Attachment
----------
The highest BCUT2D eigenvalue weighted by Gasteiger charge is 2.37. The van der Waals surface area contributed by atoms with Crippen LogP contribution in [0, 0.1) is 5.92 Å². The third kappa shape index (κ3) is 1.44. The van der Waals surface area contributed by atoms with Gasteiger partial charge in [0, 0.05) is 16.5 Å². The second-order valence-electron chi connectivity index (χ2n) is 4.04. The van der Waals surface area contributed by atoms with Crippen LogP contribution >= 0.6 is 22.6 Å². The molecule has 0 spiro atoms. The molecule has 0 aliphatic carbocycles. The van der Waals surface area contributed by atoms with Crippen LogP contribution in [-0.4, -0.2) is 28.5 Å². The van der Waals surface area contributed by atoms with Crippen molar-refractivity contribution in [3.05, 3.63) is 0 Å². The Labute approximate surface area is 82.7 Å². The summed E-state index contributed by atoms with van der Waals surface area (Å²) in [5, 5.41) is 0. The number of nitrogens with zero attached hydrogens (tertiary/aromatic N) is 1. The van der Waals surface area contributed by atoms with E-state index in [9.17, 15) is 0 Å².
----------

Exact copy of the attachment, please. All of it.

The highest BCUT2D eigenvalue weighted by Gasteiger charge is 2.37. The van der Waals surface area contributed by atoms with Crippen LogP contribution in [0, 0.1) is 5.92 Å². The third kappa shape index (κ3) is 1.44. The van der Waals surface area contributed by atoms with Gasteiger partial charge in [0, 0.05) is 16.5 Å². The second-order valence-electron chi connectivity index (χ2n) is 4.04. The van der Waals surface area contributed by atoms with Crippen LogP contribution >= 0.6 is 22.6 Å². The molecule has 0 spiro atoms. The molecule has 0 aliphatic carbocycles. The van der Waals surface area contributed by atoms with Crippen LogP contribution in [-0.4, -0.2) is 28.5 Å². The van der Waals surface area contributed by atoms with Crippen molar-refractivity contribution in [3.05, 3.63) is 0 Å². The Labute approximate surface area is 82.7 Å². The summed E-state index contributed by atoms with van der Waals surface area (Å²) in [5, 5.41) is 0. The number of nitrogens with zero attached hydrogens (tertiary/aromatic N) is 1. The van der Waals surface area contributed by atoms with E-state index in [9.17, 15) is 0 Å².